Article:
Old 02-11-2014, 09:48 AM   #122
Give me a museum and I'll fill it. (Picasso)
Give me a forum ...
Midpack's Avatar
Join Date: Jan 2008
Location: Chicagoland
Posts: 10,664
Originally Posted by daylatedollarshort View Post
I probably won't post any more in this thread because at this point I am just repeating myself, and I don't know any way to make my points clearer.
Agreed. We don't disagree's only how the (ultra) conservative approach is sometimes presented here that brings this debate up repeatedly. Hopefully you realize I am not concerned on my own behalf for what that's worth.

And I also agree threads like this offer a lot of valuable, thought provoking ideas from all POVs - that's the primary benefit here to me.

No one agrees with other people's opinions; they merely agree with their own opinions -- expressed by somebody else. Sydney Tremayne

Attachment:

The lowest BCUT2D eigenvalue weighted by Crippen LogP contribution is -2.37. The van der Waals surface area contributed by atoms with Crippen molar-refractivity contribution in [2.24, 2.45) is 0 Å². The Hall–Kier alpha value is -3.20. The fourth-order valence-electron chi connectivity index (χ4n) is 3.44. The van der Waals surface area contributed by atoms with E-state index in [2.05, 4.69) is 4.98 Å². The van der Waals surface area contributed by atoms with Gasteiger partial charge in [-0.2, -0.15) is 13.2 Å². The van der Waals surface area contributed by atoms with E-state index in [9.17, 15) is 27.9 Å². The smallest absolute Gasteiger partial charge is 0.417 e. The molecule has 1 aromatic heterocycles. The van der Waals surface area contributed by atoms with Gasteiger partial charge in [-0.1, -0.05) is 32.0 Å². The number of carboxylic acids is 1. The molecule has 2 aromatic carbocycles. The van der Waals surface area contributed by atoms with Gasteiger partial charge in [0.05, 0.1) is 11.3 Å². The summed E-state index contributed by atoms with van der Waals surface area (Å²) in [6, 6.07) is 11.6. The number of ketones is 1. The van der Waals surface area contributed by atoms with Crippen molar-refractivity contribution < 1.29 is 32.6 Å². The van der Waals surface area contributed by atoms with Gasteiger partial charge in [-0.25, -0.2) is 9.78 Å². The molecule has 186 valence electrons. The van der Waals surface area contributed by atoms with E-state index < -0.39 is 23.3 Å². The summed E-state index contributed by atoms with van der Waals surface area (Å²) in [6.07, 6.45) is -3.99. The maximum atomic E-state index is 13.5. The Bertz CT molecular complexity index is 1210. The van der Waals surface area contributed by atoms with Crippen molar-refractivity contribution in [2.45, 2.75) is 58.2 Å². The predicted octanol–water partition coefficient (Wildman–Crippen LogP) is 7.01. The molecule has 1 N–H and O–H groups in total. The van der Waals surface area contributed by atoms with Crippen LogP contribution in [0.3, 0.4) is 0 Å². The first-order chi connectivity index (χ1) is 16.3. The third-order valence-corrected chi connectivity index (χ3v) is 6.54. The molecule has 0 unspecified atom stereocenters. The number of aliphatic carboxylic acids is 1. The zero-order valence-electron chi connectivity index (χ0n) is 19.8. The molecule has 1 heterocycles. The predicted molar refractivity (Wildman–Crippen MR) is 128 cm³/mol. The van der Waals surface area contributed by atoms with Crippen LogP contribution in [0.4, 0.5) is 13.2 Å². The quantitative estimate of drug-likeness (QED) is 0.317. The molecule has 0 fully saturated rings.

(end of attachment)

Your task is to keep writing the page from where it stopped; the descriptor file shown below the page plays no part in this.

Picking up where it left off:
Retired Jun 2011 at age 57

Target AA: 60% equity funds / 35% bond funds / 5% cash
Target WR: Approx 2.5% Approx 20% SI (secure income, SS only)
Midpack is offline   Reply With Quote
Old 02-11-2014, 10:02 AM   #123
Give me a museum and I'll fill it. (Picasso)
Give me a forum ...
Join Date: Sep 2005
Location: Northern IL
Posts: 16,449
Originally Posted by Spanky View Post
... I concur that exposure to equity or any risky investment is not needed when there are future streams of income (e.g, pension) and a sizable nest egg or portfolio.
And taking this to its logical conclusion - with a small enough WR% (or stating the same thing another way - a large enough nest egg for a given spend $ amount), a portfolio could be designed to lose money every year, and still survive for more than 45 years!

Originally Posted by daylatedollarshort View Post
Midpack your insights and charts are very valuable contributions here. However I do not always think it is clear from your posts and some other posters that what you post is data based on past results, ...

It certainly is not clear to me that anyone has access to future results! So of course these numbers are based on past results. If you know of a source for future results, please, please, please share! On second thought, PM me, if we let everyone know any advantages will get arbitraged away!

Originally Posted by daylatedollarshort View Post
...when IRS estate data has shown that those with $2M+ net worth only had 12.6% of their assets in publicly traded stocks -